Posted in Case Histories, Fairness Campaigns, For Relatives, For Solicitors

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At Anglia Research we are committed to helping the victims of negligence and malpractice. In this case history, Philip Turvey describes what happens when potential beneficiaries fall prey to unscrupulous heir hunters who conduct the minimum of research.


Philip TurveyGenealogists at Anglia Research were alerted to the case of James Taylor when some details about the distribution of his estate appeared online. Born in the 1920s, James died intestate, a bachelor whose only sibling had long predeceased him. As a result of the work of a well know firm of heir hunters, the estate had passed to his maternal cousins.

Given that Mr Taylor had relatives on both his mother and his father’s side, our suspicions were aroused. We approached Mr Taylor’s paternal relatives only to find that they were completely unaware of their entitlement. The heir hunters involved seem to have made no attempt to trace them, focusing all their efforts on the maternal cousins.

When we completed our research into the paternal family, we contacted the solicitors who were administering the estate – a firm that had been recommended to the maternal relatives by the heir hunters who had originally picked up the case. Their response confirmed our fears: the estate had already been distributed in its entirety.

The conduct of those involved placed the maternal family member who had been appointed as the personal representative (PR) in a position of liability. If a legal claim were to be made, it would be this family member who would be issued with Court proceedings as, strictly speaking, it was her responsibility to ensure that the estate was distributed correctly.

At this stage the solicitors had two options: they could request that the maternal beneficiaries repay some of the money that they received, or pursue a claim on any missing beneficiary indemnity policy that may have been obtained. Fortunately, an insurance policy had been taken out and we were advised that the solicitors planned to make a claim against this policy.

After a long period of silence, the solicitors asked us to confirm that the research into the maternal family was complete. We thought that this was an odd request, as they should have satisfied themselves, before they distributed the estate, that the heir hunters who were originally involved had at least thoroughly researched this side of the family.

Nephews of the half-blood

Nevertheless we set to work and quickly discovered that Mr Taylor’s mother had married twice. As a result of this second marriage, we located two great-nephews of the half-blood to the deceased. Their closer relationship to James Taylor meant that they had a prior claim over both the paternal and maternal cousins and were therefore entitled to the whole estate.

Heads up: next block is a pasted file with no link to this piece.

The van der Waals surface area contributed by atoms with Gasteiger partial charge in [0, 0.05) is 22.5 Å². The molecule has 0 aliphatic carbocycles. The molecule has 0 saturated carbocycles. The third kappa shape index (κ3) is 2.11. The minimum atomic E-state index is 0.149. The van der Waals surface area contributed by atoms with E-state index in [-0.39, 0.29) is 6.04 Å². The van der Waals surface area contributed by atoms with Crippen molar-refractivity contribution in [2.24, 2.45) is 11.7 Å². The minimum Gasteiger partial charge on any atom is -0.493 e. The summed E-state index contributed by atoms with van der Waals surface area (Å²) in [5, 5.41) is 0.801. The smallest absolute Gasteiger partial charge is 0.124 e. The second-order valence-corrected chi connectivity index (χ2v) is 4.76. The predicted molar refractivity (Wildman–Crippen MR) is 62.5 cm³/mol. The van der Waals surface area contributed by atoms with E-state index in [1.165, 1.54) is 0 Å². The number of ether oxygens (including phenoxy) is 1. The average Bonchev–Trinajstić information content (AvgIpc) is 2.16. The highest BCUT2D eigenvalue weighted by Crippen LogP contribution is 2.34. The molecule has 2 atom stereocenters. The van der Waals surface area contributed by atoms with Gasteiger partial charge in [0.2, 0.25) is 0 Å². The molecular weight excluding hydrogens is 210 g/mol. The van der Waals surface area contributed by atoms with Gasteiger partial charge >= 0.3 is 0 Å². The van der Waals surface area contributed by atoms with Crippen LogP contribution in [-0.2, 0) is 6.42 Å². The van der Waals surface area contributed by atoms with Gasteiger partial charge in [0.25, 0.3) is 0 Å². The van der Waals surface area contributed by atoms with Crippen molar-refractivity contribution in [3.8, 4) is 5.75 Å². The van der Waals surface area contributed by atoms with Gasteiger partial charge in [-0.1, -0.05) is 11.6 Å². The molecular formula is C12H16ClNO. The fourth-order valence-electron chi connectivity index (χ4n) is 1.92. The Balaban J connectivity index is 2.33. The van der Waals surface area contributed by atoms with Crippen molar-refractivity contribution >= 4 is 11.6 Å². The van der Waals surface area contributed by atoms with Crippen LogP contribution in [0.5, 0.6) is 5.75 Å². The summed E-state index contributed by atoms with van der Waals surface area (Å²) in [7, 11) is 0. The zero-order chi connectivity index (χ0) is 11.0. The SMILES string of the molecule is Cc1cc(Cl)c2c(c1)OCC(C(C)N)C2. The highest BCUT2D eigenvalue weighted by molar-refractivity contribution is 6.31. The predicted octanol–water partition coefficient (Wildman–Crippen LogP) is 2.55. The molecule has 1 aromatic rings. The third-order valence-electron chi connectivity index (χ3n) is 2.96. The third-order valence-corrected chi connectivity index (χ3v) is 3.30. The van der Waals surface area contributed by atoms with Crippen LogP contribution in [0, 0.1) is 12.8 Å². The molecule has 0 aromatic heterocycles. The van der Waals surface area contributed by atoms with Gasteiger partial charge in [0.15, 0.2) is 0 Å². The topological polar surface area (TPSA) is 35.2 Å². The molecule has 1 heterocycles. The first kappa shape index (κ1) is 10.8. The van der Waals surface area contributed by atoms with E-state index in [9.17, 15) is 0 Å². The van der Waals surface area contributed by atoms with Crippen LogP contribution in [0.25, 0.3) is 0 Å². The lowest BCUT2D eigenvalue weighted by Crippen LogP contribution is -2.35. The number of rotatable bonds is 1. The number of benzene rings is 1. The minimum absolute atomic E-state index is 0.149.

We immediately wrote to the paternal cousins to give them the bad news (at least they got a free family tree out of it) and we advised the solicitors of what we had discovered. There followed the usual period of silence. Perhaps they were embarrassed. After all, if they hadn’t asked us to look into the maternal side of the family, our attention would never have been drawn to the closer relatives. Of course, if we’d had the assignment from the beginning we would naturally have accounted for the closest degrees of relative first, as is the standard practice, and only searched for paternal and maternal cousins in the absence of nearer relatives. We were naturally, albeit mistakenly, under the impression that this precautionary research had already been undertaken by the original heir hunters.

Meanwhile the two heirs informed us that some time after Mr Taylor’s death they had contacted the solicitors handling the estate, only to be told that they were neither related nor entitled as they did not appear on the family tree provided by the original heir hunters.

We eventually grew exasperated with the lack of communication from the solicitors and took the step of contacting the family member who had been appointed as the PR. By law, the solicitors should have been acting on her instructions.

We were astonished when the PR informed us that she knew nothing about the wrongful distribution. The last she had heard from the solicitors was when she had received her cheque. She did not even know that they were making a claim against the insurance policy that was held in her name.

The family historian

The PR provided us with contact details for Sarah, the “family historian”. Most families have someone who takes an interest in their genealogy, and it was well known amongst the maternal cousins that Sarah had researched the family tree.

We weren’t the first to receive Sarah’s contact details. Knowing that she would be able to help with the investigation, the PR had passed her details to the original heir hunters.

When we contacted Sarah, we were amazed to learn that she had informed the original heir hunters that James Taylor’s mother had had a second marriage and that she was sure that there was issue from this.

Quite why they did not act on this information is anyone’s guess.

The insurance policy has now paid out and after several years the correct people have finally received the money they are entitled to. However, the finder’s fee paid to the original heir hunters was never refunded to the estate and, to add insult to injury, the solicitors charged for the work they did rectifying their own mistakes.

(For reasons of confidentiality, names and other identifying features have been altered.)


Useful reading: Missing heir locationFamily tree verification service.


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